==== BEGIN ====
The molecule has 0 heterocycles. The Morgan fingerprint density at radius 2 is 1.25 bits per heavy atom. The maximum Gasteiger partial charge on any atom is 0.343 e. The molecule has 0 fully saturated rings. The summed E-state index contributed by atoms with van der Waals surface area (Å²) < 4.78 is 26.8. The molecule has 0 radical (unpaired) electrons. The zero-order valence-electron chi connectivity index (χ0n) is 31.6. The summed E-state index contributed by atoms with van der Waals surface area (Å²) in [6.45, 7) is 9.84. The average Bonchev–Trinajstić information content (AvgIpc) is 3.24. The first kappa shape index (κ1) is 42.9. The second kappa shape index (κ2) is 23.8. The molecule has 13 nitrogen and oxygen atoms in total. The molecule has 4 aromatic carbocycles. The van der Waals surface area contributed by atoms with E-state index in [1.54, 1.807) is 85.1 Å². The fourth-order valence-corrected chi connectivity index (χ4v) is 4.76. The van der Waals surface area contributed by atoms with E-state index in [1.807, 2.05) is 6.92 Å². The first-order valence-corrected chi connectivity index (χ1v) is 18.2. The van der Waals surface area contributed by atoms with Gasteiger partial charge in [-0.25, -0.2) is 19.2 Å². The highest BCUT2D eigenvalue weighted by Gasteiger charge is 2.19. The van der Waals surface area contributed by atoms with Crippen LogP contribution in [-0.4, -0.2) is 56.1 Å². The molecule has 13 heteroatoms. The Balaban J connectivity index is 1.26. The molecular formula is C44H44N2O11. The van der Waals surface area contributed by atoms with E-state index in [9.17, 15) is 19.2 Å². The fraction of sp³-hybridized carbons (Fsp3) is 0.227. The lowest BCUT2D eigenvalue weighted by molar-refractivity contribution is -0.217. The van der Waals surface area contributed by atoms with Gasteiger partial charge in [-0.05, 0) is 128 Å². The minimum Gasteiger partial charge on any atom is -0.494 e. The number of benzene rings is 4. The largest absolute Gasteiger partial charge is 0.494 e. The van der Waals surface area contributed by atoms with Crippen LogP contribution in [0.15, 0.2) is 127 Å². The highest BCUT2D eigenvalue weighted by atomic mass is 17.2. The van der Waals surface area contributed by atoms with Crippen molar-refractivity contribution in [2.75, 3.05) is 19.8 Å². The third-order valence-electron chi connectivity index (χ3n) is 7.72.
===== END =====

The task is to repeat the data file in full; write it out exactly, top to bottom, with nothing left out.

The molecule has 0 heterocycles. The Morgan fingerprint density at radius 2 is 1.25 bits per heavy atom. The maximum Gasteiger partial charge on any atom is 0.343 e. The molecule has 0 fully saturated rings. The summed E-state index contributed by atoms with van der Waals surface area (Å²) < 4.78 is 26.8. The molecule has 0 radical (unpaired) electrons. The zero-order valence-electron chi connectivity index (χ0n) is 31.6. The summed E-state index contributed by atoms with van der Waals surface area (Å²) in [6.45, 7) is 9.84. The average Bonchev–Trinajstić information content (AvgIpc) is 3.24. The first kappa shape index (κ1) is 42.9. The second kappa shape index (κ2) is 23.8. The molecule has 13 nitrogen and oxygen atoms in total. The molecule has 4 aromatic carbocycles. The van der Waals surface area contributed by atoms with E-state index in [1.54, 1.807) is 85.1 Å². The fourth-order valence-corrected chi connectivity index (χ4v) is 4.76. The van der Waals surface area contributed by atoms with E-state index in [1.807, 2.05) is 6.92 Å². The first-order valence-corrected chi connectivity index (χ1v) is 18.2. The van der Waals surface area contributed by atoms with Gasteiger partial charge in [-0.25, -0.2) is 19.2 Å². The highest BCUT2D eigenvalue weighted by Gasteiger charge is 2.19. The van der Waals surface area contributed by atoms with Crippen LogP contribution in [-0.4, -0.2) is 56.1 Å². The molecule has 13 heteroatoms. The Balaban J connectivity index is 1.26. The molecular formula is C44H44N2O11. The van der Waals surface area contributed by atoms with E-state index in [9.17, 15) is 19.2 Å². The fraction of sp³-hybridized carbons (Fsp3) is 0.227. The lowest BCUT2D eigenvalue weighted by molar-refractivity contribution is -0.217. The van der Waals surface area contributed by atoms with Gasteiger partial charge in [-0.05, 0) is 128 Å². The minimum Gasteiger partial charge on any atom is -0.494 e. The number of benzene rings is 4. The largest absolute Gasteiger partial charge is 0.494 e. The van der Waals surface area contributed by atoms with Crippen LogP contribution in [0.15, 0.2) is 127 Å². The highest BCUT2D eigenvalue weighted by atomic mass is 17.2. The van der Waals surface area contributed by atoms with Crippen molar-refractivity contribution in [2.75, 3.05) is 19.8 Å². The third-order valence-electron chi connectivity index (χ3n) is 7.72.